I don’t know when it happened, but there seems to be a majority of us who think that our significant others need to be our source of happiness. And while your partner should make you happy. They shouldn’t be your only source of happiness. Your partner is not responsible for your happiness. Nor should you want to be the singular source of someone’s happiness. What happens when things outside of your relationship go south? When your partner has made it their goal to make and keep you happy, then regardless of the bad things that were out of their control, you might start to look at them differently.
When the person who’s said their goal in life is to make you happy seems to fail at that promise, even if the circumstances were out of their control, you might blame them regardless. What was once a cute promise in the early stages of a relationship turns into a burden with impossible standards.
Happiness in a relationship
A relationship is two individuals coming together to live life. And while those two individuals can make each other happy, your happiness should come from more than just what is in your relationship. So no, a relationship won’t fix the sadness you might be feeling. It’s sort of like putting a band-aid on a gushing wound.
Have you ever noticed that truly happy and healthy relationships always have two individuals who go about their things and make time for each other and not two codependent people making time for the outside world? Of course, there is a balance, but getting lost in the identity of your relationship can be just as harmful as neglecting your partner. Your partner’s job is to love you, care for you, and support you in any and every way they can.
Self-Reflection & Confidence
We should not hold our partners accountable for our happiness. It’s easy to pawn off the responsibility to someone else, but it isn’t real happiness. Or better yet said, it isn’t happiness in its best and truest form. Instead, we should want to take charge and be in control of our lives.
Self-reflection is the first step in taking responsibility for your happiness and self-confidence. Journaling and meditation are great ways to help jumpstart your self-reflection journey. They can help you track, in a tangible way, the progress you are making. But the best possible self-reflection tool is therapy. Therapy is for more than just overcoming and learning to live with trauma. And I get that therapy is not something everyone can afford, but if you are interested in it. Give Rise Above the Disorder a look. They’re a nonprofit that helps cover the cost of mental health care for everyone.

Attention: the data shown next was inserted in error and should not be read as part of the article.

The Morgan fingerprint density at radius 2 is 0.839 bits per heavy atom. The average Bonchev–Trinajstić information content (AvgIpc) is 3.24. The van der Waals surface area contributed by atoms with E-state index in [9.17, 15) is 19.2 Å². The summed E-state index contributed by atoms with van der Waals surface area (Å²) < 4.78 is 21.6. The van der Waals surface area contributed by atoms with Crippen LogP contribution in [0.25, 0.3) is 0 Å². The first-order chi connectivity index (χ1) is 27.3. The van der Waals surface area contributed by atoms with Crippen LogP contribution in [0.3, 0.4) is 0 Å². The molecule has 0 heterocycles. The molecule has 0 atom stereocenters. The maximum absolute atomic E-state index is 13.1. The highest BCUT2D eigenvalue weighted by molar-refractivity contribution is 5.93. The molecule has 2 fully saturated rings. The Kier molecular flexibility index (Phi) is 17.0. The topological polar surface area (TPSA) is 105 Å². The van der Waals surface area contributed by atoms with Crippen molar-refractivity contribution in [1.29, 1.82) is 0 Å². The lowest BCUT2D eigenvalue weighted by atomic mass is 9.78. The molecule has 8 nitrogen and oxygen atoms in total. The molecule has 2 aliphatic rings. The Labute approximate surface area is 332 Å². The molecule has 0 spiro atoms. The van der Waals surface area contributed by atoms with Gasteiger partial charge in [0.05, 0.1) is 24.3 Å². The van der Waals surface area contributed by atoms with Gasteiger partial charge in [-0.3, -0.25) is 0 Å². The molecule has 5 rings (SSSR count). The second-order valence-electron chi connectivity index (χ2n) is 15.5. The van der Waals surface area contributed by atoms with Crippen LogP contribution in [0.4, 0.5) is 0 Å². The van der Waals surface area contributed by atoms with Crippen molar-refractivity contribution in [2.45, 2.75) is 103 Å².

Through self-love and confidence, you can start to build the foundation for a healthy and happy relationship. Two individuals coming together, remember? Just as your partner needs to make time for you, listen to you, and care for you. The same needs to be done to yourself by yourself. Do you take the time to take care of yourself? How can you expect someone to love you if you can’t love yourself? To love yourself is to show by example how you expect others to love you. Sounds easy enough, but like most things, it can get complicated and hard when things are going so well. It takes discipline and intention to do. It’s sort of like a New Year’s resolution. The first month is always the easiest. Our motivation is usually at its highest, but it’s easy to slip back into our old selves with time and habits, both good and bad. Practicing self-love can sort of be the same in that way.
Happiness Takes work
Happiness isn’t usually something that happens. It takes work to get. Your happiness is not the responsibility of your partner. And suppose you have fallen into the trap of making your partner shoulder the responsibility of your happiness. In that case, you can fix and transform your relationship into something healthy if you both put in the work. Start journaling and meditating as a form of self-reflection. Figure yourself out. Build self-esteem and trust in yourself. Remind yourself of the individual in your relationship—practice self-love as self-care. Learn to love yourself so that you teach others how to love you. And then never let go of the happiness you carved into your life.
[…] Confidence is key. But it can be hard to feel confident when you’re busy talking crap about yourself in your head all day. We don’t realize how much harm self-deprecation does until someone points it out to us. But to put things into perspective. Imagine how you would feel if someone said what you say about yourself in your head. You’d probably think they are an a-hole. And when you start to treat yourself better, you might find yourself a little happier. […]
[…] in the relationship, which can start to affect your confidence. It can also be easy to expect your significant other to be responsible for your happiness which can be detrimental to your mental […]